3 2 1 we are calm

So many pretty revels
in these devastation pictures

head as mollusk shell
whale with insect tail

and a twig become
a tiny musician
fingering a stringy box

(see Fall of the Rebel Angels
by Pieter Bruegel)

as I scan
my es-cat-a-logue

covering that part of language
concerned with reckoning
and the density destiny
of survivor species

For he poured his bowls of wrath on the earth
and a great star fell onto the rivers

For more, check out Evelyn's book:

Next up was Renee Gladman. In her intro, Jocelyn referenced the SPT African American experimental literature conference she, Renee, and Giovanni Singleton worked on in the spring of 2000, citing it as her first conference ever and one of her seminal experiences while at Small Press Traffic.

Renee and Kevin Killian at ATA
photo by Aja Duncan

Renee read from the third book in her The Ravickians series--Ana Patova Crosses a Bridge, newly out from the Dorothy Project, and then later from a manuscript in progress, a book of essays, called Calamities, because, Renee said, they fail.

I confess not having yet read the previous Ravickian books. Event Factory, The Ravickians, and now, Ana Patova Crosses a Bridge, are among many books awaiting time and space. I promise to clear the decks for them this summer as I was simply blown away by Renee's reading. I found her language to be roomy, roamy, expansive, deeply satisfying in its careful attention to thinking and thinking about thinking and living in writing, and doing it in a way that feels deeply important, weighty, enigmatic.  Examples will make clear what I as of yet cannot:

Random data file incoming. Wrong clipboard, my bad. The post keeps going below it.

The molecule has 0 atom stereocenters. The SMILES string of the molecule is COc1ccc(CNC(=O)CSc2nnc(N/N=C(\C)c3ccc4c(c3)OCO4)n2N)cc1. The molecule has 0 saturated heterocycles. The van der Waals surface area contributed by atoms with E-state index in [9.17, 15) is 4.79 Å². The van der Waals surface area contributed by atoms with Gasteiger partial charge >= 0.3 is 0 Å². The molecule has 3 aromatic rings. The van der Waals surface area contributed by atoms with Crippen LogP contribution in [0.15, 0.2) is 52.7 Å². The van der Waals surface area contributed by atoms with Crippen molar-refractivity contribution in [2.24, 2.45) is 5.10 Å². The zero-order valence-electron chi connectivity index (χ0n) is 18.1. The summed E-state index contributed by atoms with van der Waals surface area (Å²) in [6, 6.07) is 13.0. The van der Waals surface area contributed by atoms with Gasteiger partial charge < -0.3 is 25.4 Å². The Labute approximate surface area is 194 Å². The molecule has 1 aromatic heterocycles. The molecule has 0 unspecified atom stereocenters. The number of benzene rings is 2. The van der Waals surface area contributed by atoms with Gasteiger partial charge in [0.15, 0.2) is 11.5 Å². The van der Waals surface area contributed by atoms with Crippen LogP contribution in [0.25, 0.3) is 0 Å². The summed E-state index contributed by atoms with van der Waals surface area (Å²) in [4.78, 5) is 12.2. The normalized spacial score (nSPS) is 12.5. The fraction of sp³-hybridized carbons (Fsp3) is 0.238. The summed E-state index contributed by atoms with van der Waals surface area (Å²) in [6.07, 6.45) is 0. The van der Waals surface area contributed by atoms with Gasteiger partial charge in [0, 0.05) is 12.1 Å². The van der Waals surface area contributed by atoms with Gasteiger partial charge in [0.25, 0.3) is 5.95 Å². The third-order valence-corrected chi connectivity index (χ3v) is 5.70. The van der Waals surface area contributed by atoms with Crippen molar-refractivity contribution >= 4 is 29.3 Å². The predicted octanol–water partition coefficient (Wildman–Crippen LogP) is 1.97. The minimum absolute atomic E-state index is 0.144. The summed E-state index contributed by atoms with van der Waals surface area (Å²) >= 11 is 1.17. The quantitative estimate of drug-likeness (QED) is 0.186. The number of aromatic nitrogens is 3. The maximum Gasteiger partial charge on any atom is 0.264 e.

from Ana Patova:

I wrote this book in a circular home a hill, overlooking the city, which roams while we are sleeping; I wrote it in a café with my friends; I wrote it as I looked for hidden streets, while sitting in desolate and lush spaces. I wanted to say language leaves a trace, makes a simultaneous trail, of us and of the crisis. My walking leaves a trace, also my saying I have walked. And, this is important, because, though these marks do not render precisely the picture of our crisis, they do show where there are still people. The day fills up with monuments, and the book attempts to erect a fence around them. The book wishes to end a crisis by sheer fact of existing. But, rather than a History, the book becomes an index. It shuffles our bewilderment. It does not tell our story. It cannot do that. Nevertheless, it opens toward you. Tij.

                                       --Ana Patova

Meanwhile, the eye witnesses the story
of what we were when we happened,
when the last person left and the first
person returned as if the same moment,
as if the inhale began in the exhale, that
first person leaving, who belonged to all
of us, and what we became in his
leaving: our reaching for our cups. We
were holding space and making space
through stillness, looking for structures
to reflect what we were seeing, which
was nothing. I wrote about buildings,
and for the first part of the crisis this
kept me occupied. I was holed up in my
home. I slept on the books I wrote, which
I'd glued between board and given
unassuming titles, like Slow and Tired, but
these books were my life's work; I knew
once I'd finished them I would never
write again; rather, I would not need to
write or live or sleep, it felt like. When I
changed my mind about this, when I
changed my mind--but, it was me and it
was L and it was Z. and B., and we were
all high on coffee and sometimes pills,
waiting for some storm to come, some
document from abroad.

I am eager for Gladman to publish Calamities. They too were thrilling and deeply satisfying. Visit Floor to read an excerpt. Gladman gave a talk "The Sentence as a Space for Living:Prose Architecture" as part of the University of California's Holloway Reading Series on March 13th that I did not learn about until after the fact. This is regrettable as I have a feeling I might have swooned. Hopefully, the Holloway Series folks will post a link on youtube soon! I can't wait.